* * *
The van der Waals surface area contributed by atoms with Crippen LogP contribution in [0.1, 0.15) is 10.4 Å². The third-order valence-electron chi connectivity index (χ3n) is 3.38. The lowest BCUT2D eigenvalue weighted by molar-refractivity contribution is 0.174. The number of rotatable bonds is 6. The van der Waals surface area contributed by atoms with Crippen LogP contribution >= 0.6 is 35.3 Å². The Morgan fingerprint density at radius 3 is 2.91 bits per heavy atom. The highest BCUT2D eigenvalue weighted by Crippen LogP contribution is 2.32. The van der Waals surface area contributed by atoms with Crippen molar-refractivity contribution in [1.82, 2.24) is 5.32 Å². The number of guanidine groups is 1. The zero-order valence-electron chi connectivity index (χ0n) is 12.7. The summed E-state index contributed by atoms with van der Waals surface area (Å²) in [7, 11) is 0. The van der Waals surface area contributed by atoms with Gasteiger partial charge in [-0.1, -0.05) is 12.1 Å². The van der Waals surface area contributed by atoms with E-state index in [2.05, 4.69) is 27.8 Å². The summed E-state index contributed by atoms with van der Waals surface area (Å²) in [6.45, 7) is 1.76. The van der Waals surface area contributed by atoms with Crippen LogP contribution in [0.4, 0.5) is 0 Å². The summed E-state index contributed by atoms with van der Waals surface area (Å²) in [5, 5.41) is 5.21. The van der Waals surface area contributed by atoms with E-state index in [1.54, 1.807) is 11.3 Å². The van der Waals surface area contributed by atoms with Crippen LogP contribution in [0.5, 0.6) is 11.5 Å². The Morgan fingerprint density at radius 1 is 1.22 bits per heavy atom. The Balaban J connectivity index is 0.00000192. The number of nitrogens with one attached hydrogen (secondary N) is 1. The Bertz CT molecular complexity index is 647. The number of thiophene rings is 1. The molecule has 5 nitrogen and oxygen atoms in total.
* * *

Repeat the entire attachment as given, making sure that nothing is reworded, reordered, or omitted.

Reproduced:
The van der Waals surface area contributed by atoms with Crippen LogP contribution in [0.1, 0.15) is 10.4 Å². The third-order valence-electron chi connectivity index (χ3n) is 3.38. The lowest BCUT2D eigenvalue weighted by molar-refractivity contribution is 0.174. The number of rotatable bonds is 6. The van der Waals surface area contributed by atoms with Crippen LogP contribution >= 0.6 is 35.3 Å². The Morgan fingerprint density at radius 3 is 2.91 bits per heavy atom. The highest BCUT2D eigenvalue weighted by Crippen LogP contribution is 2.32. The van der Waals surface area contributed by atoms with Crippen molar-refractivity contribution in [1.82, 2.24) is 5.32 Å². The number of guanidine groups is 1. The zero-order valence-electron chi connectivity index (χ0n) is 12.7. The summed E-state index contributed by atoms with van der Waals surface area (Å²) in [7, 11) is 0. The van der Waals surface area contributed by atoms with Gasteiger partial charge in [-0.1, -0.05) is 12.1 Å². The van der Waals surface area contributed by atoms with E-state index in [2.05, 4.69) is 27.8 Å². The summed E-state index contributed by atoms with van der Waals surface area (Å²) in [6.45, 7) is 1.76. The van der Waals surface area contributed by atoms with Crippen LogP contribution in [0.4, 0.5) is 0 Å². The summed E-state index contributed by atoms with van der Waals surface area (Å²) in [5, 5.41) is 5.21. The van der Waals surface area contributed by atoms with E-state index in [1.54, 1.807) is 11.3 Å². The van der Waals surface area contributed by atoms with Crippen LogP contribution in [0.5, 0.6) is 11.5 Å². The Morgan fingerprint density at radius 1 is 1.22 bits per heavy atom. The Balaban J connectivity index is 0.00000192. The number of nitrogens with one attached hydrogen (secondary N) is 1. The Bertz CT molecular complexity index is 647. The number of thiophene rings is 1. The molecule has 5 nitrogen and oxygen atoms in total.